You Don’t Need a 50mm Lens

No, You Don’t Need a 50mm Lens

If you ask people for recommendations for a lens upgrade from a kit lens, the usual response is “Get a 50mm lens! It’s fantastic!”. They mean well, but they are probably wrong. Here’s why you don’t need a 50mm lens (probably).

The 50mm lens is probably the most talked about lens, and yet, the least understood in my opinion.

Background

In order to understand this situation some history and math are needed. Back in the film days, the 50mm lens was known as a Standard lens, mostly because that was the default lens sold with any SLR camera before kit zoom lenses became popular.

However, the 50mm lens is also known as a Normal lens. For a cool description of the Normal concept and a good stretch of your arms, you can try a previous post about the 50mm lens.

In general terms, the 50mm was the natural recommendation in the film days because, on one hand it has the viewing angle of the human eye and, on the other, it is a mathematical normal lens when used on a 35mm film camera. If you could mount the same 50mm lens on a medium format camera, it would have a wider viewing angle than the human eye. Or, if you mount a 50mm lens on an APS-C sensor based camera, it would have a narrower viewing angle… Either way, it may not be what you’re looking for.

You need a Normal lens

Most people who recommend a 50mm lens as an upgrade from a kit lens really mean to say, they recommend you to use a normal, fixed focal length lens. Why? It’s pretty simple:

  • Since a normal lens has a “human” viewing angle, it helps you produce images that more closely resemble reality
  • Being a fixed focal length, it is sharper than a zoom and it has a wider maximum aperture (it is a “faster” lens)
  • Normal lenses are usually the smallest, lightest and least expensive for a given system, with a few exceptions.

So, which lens are you really looking for?

It depends on the system you use. In that regard, I have quite a few recommendations for the major systems, listed below.

Canon

APS-C: RF 35mm f/1.8 IS Macro STM (Adorama, Amazon)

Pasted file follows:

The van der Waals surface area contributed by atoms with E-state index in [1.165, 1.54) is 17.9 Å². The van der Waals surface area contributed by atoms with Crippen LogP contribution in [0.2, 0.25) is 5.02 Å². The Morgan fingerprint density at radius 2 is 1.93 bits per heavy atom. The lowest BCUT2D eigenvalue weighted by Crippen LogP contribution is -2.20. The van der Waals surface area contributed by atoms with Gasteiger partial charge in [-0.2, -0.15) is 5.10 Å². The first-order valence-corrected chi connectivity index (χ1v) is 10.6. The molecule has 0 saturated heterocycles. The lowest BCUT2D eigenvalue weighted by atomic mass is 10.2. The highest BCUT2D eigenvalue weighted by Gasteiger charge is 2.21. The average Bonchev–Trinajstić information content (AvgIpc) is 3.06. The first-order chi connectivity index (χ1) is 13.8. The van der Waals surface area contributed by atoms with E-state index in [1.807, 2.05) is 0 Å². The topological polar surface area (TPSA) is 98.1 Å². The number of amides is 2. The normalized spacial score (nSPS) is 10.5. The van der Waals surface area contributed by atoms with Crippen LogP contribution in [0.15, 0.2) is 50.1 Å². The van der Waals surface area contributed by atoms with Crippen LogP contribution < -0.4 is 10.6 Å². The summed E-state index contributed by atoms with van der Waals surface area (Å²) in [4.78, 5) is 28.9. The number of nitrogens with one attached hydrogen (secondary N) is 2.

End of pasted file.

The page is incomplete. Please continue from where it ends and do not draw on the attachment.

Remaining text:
Besides being a Normal lens it is stabilized and is a Macro, which lets you focus objects as close as 13 cm (5”). It even has a built-in light to illuminate objects at such close distances!

Full Frame: RF 50mm f/1.8 STM (Adorama, Amazon)
Also known as the “nifty fifty”, it has very good optical qualities and, with the step-motor, the focus is fast and near silent.

Nikon

APS-C: Z 35mm f/1.8 S (Adorama, Amazon)
It’s a normal lens with a built-in focus motor, which means you can use it on any Nikon DX camera body.

Full Frame: Z 50mm f/1.8 S (Adorama, Amazon)
It’s a bit of a modern classic with a fast (wide) aperture and a focus motor.

Sony

APS-C: E 30mm f/3.5 Macro (Adorama, Amazon)
Similar to the Canon APS-C offering, it’s a normal, macro lens with a minimum focusing distance of 9.5cm (3.75”).

Full Frame: FE 50mm f/1.8 (Adorama, Amazon)

Fujifilm

XF 35mm f/2 R WR (Adorama, Amazon)
Sharp, quick focus and water resistant, what else could you ask for in a normal lens?

Micro 4/3

Panasonic: Lumix G 25mm f/1.7 G Aspherical (Adorama, Amazon)
Incredibly lightweight and sharp, it’s hard to beat. *

Olympus: M. Zuiko Digital 25mm f/1.8 (Adorama, Amazon)
Incredibly lightweight and sharp, it’s hard to beat. *

*Please notice these lenses can be mounted on any Micro 4/3-system camera body.

As you can see, you may not need a 50mm lens. You probably need a Normal, Fixed Length lens.

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